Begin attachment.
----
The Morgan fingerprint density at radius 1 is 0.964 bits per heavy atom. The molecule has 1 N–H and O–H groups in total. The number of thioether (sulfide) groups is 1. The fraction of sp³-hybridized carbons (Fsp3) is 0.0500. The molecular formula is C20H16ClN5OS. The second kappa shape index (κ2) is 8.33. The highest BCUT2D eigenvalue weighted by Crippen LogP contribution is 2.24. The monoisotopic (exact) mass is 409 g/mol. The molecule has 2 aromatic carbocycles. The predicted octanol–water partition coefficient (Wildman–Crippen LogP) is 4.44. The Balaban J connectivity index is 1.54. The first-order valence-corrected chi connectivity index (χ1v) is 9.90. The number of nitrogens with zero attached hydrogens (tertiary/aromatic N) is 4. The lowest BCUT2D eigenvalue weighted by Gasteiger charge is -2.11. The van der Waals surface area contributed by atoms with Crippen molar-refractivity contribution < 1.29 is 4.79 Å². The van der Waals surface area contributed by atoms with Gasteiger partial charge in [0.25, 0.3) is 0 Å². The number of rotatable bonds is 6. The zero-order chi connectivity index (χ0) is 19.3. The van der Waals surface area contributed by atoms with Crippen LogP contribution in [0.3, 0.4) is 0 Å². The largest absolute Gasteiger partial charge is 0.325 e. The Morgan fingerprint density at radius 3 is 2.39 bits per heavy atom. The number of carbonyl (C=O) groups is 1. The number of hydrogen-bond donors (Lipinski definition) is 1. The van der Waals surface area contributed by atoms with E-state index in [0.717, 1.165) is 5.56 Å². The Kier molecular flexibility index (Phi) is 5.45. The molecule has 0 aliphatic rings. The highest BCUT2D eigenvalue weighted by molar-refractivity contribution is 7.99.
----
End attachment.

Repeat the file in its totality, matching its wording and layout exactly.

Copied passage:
The Morgan fingerprint density at radius 1 is 0.964 bits per heavy atom. The molecule has 1 N–H and O–H groups in total. The number of thioether (sulfide) groups is 1. The fraction of sp³-hybridized carbons (Fsp3) is 0.0500. The molecular formula is C20H16ClN5OS. The second kappa shape index (κ2) is 8.33. The highest BCUT2D eigenvalue weighted by Crippen LogP contribution is 2.24. The monoisotopic (exact) mass is 409 g/mol. The molecule has 2 aromatic carbocycles. The predicted octanol–water partition coefficient (Wildman–Crippen LogP) is 4.44. The Balaban J connectivity index is 1.54. The first-order valence-corrected chi connectivity index (χ1v) is 9.90. The number of nitrogens with zero attached hydrogens (tertiary/aromatic N) is 4. The lowest BCUT2D eigenvalue weighted by Gasteiger charge is -2.11. The van der Waals surface area contributed by atoms with Crippen molar-refractivity contribution < 1.29 is 4.79 Å². The van der Waals surface area contributed by atoms with Gasteiger partial charge in [0.25, 0.3) is 0 Å². The number of rotatable bonds is 6. The zero-order chi connectivity index (χ0) is 19.3. The van der Waals surface area contributed by atoms with Crippen LogP contribution in [0.3, 0.4) is 0 Å². The largest absolute Gasteiger partial charge is 0.325 e. The Morgan fingerprint density at radius 3 is 2.39 bits per heavy atom. The number of carbonyl (C=O) groups is 1. The number of hydrogen-bond donors (Lipinski definition) is 1. The van der Waals surface area contributed by atoms with E-state index in [0.717, 1.165) is 5.56 Å². The Kier molecular flexibility index (Phi) is 5.45. The molecule has 0 aliphatic rings. The highest BCUT2D eigenvalue weighted by molar-refractivity contribution is 7.99.